16:         //  and click it
  17:         const string deleteFormat = "$('#{0}').click(); return false;";
  18:         yes.OnClientClick = string.Format(deleteFormat, deleteCommand.ClientID);
  19:     }
  20: }

 

Conclusion

Again, I am pleased with the flexibility that Dynamic Data provides me.  It's these seemingly simple requirements of providing a custom delete message that I figured would be difficult to do with Dynamic Data. 

 

That's it.  Enjoy!


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Comments


Nice! Great tip.

Matt --

These are really useful posts as we are working with DD on several projects at work that lend themselves to it.

Thank you very much and please keep it going!

Marc

Posted by: Ajay Sharma on September 8, 2008 05:22 AM

Hey Matt,

All of your posts are awesome.
I like your content very very much.

Thanks a lot for sharing.

Posted by: redsquare on September 8, 2008 05:35 AM

BlockUI may have been a better choice for the dialog

Your code will fail if there is a single-quote in the data being displayed in the referenced field.

Posted by: Darkwing on September 8, 2008 09:53 AM

How can DD be used in a 3 tier (web, app, db) environment ?

Posted by: Petr Snobelt on September 10, 2008 02:41 AM

Hi Matt,
nice post (especially 1 part).
But I see 2 problems:
1. Accessibility without javascript
2. It adds lot of markup to each table row.

I think better solution is to create markup dynamically by JS after page loads (or better after button is clicked).
Or owerride aleft function like
http://slayeroffice.com/code/custom_alert/

Thanks for nice article

Matt,

I don't think you are getting a true modal from thickbox with your code at the moment. When I click anywhere on the screen the popup will disappear. I haven't found a fix yet.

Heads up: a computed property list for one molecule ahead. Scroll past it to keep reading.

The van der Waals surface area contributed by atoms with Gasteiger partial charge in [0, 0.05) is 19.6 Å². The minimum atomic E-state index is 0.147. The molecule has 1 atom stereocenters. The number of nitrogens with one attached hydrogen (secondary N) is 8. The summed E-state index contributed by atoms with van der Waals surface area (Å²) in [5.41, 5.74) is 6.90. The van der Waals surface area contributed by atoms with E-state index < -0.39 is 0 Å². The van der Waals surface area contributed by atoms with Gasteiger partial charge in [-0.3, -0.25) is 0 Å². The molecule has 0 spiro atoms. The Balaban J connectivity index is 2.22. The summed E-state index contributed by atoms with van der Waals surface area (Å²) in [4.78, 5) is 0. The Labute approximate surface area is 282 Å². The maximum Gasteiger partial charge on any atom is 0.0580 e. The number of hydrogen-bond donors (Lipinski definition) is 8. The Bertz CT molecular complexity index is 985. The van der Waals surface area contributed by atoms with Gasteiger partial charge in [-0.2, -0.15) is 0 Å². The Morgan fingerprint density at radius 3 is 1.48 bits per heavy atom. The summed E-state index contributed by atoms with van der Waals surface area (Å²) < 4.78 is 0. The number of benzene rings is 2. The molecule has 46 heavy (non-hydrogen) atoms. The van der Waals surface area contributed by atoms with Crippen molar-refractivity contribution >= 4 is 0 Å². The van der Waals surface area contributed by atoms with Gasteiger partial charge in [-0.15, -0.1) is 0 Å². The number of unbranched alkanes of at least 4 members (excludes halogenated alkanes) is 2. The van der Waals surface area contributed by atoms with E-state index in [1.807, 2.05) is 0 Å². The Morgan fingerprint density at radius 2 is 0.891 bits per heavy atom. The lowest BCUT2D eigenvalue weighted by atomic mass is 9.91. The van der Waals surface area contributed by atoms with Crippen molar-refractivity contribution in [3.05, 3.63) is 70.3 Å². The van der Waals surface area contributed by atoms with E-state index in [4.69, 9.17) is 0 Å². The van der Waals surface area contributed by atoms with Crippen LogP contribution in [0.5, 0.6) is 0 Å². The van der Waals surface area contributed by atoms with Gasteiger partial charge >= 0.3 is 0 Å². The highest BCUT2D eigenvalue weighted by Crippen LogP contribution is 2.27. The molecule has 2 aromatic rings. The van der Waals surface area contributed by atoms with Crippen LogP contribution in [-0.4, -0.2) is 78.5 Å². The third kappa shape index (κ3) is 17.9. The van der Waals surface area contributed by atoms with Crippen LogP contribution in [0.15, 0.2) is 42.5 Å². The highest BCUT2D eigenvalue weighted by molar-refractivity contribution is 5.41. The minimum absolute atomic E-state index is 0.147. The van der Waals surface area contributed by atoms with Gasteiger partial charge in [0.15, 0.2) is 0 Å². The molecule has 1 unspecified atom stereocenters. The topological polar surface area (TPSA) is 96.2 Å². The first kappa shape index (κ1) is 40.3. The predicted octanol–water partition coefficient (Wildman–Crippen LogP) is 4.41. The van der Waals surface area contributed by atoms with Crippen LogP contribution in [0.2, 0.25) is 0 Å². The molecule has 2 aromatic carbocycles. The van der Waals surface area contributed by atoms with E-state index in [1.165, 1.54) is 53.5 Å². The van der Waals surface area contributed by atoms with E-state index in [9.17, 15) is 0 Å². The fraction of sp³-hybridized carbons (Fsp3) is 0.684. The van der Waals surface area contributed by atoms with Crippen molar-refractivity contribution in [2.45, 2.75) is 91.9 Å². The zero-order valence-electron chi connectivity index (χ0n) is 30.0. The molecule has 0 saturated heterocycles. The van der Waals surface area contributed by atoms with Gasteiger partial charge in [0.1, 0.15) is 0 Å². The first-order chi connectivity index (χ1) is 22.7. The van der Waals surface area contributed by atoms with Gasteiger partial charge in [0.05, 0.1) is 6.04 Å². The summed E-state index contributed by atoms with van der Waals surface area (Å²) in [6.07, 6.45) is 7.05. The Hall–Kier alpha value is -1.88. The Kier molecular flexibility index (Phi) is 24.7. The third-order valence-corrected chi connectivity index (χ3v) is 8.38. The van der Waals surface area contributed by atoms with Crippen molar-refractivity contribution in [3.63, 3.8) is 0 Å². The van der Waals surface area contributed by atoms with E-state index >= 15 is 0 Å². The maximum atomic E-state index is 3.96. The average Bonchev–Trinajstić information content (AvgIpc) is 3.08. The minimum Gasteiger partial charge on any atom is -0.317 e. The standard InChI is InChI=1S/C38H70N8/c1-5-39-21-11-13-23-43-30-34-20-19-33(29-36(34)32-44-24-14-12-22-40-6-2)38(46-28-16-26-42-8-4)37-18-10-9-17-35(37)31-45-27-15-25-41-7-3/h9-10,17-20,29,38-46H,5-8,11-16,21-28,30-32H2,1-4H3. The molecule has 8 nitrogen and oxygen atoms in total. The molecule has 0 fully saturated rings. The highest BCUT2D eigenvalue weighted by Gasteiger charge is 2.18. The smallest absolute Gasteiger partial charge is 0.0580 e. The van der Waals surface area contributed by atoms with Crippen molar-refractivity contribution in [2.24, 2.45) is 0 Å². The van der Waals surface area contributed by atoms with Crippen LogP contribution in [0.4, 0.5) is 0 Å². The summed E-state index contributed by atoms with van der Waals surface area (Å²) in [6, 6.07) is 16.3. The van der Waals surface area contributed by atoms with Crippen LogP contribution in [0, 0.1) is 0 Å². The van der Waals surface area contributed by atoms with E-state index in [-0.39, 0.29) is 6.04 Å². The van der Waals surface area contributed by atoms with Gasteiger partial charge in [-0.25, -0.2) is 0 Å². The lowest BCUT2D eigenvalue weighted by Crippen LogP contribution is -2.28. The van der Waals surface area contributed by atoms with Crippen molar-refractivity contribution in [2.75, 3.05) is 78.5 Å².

Thanks for all your great work.

Bill

Posted by: Sreedhar Vankayala on September 17, 2008 05:19 PM

Hi Matt,

Are you planning to have code combination of

Dynamic Data, Ajaxtoolkit - Tabs, collapsible panel, Confirm popup (your earlier post)?

Regards

Sreedhar Vankayala

Posted by: Rakesh S on September 23, 2008 10:40 AM

It seems when I click on paging in my case page 3 and clicked on 'Simons bistro', it popuped up showing different name in dialog box.

Matt,

I finally had a chance to look at the jQuery in the Thickbox plugin. Commenting out the following line took care of the modal popup disappearing when the overlay was clicked:

$("#TB_overlay").click(tb_remove);

It occurs in two places. One is a hack for IE6.

Bill

I use this

OnClientClick=''

instead of overriding ToString()

Thanx for your great article

Matt>> I choose to use jquery's thickbox, but if you prefer the AjaxControlToolkit's ModalPopup you could easily implement that as well.

For those who have already given Ajax Toolkit a flick, I'd recommend "jQuery UI Dialog" instead of Thickbox or jqModal.

jQuery UI is the standard. Thickbox / jqModal are just plug-ins.

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Recent Comments

  • Asheesh Soni wrote: Matt>> I choose to use jquery's thickbox, but if you prefer the AjaxControlToolkit's ModalPopup you ...
  • Barbaros wrote: I use this OnClientClick='' instead of overriding ToString() Thanx for your great article...
  • OldBoy wrote: Looks like you got your wish Matt ;) <a href="http://www.hanselman.com/blog/jQuerytoshipwithASPNETM...
  • Bill Beckelman wrote: Matt, I finally had a chance to look at the jQuery in the Thickbox plugin. Commenting out the follo...
  • Rakesh S wrote: It seems when I click on paging in my case page 3 and clicked on 'Simons bistro', it popuped up show...
  • Sreedhar Vankayala wrote: Hi Matt, Are you planning to have code combination of Dynamic Data, Ajaxtoolkit - Tabs, collapsibl...
  • Bill Beckelman wrote: Matt, I don't think you are getting a true modal from thickbox with your code at the moment. When I...
  • Petr Snobelt wrote: Hi Matt, nice post (especially 1 part). But I see 2 problems: 1. Accessibility without javascript ...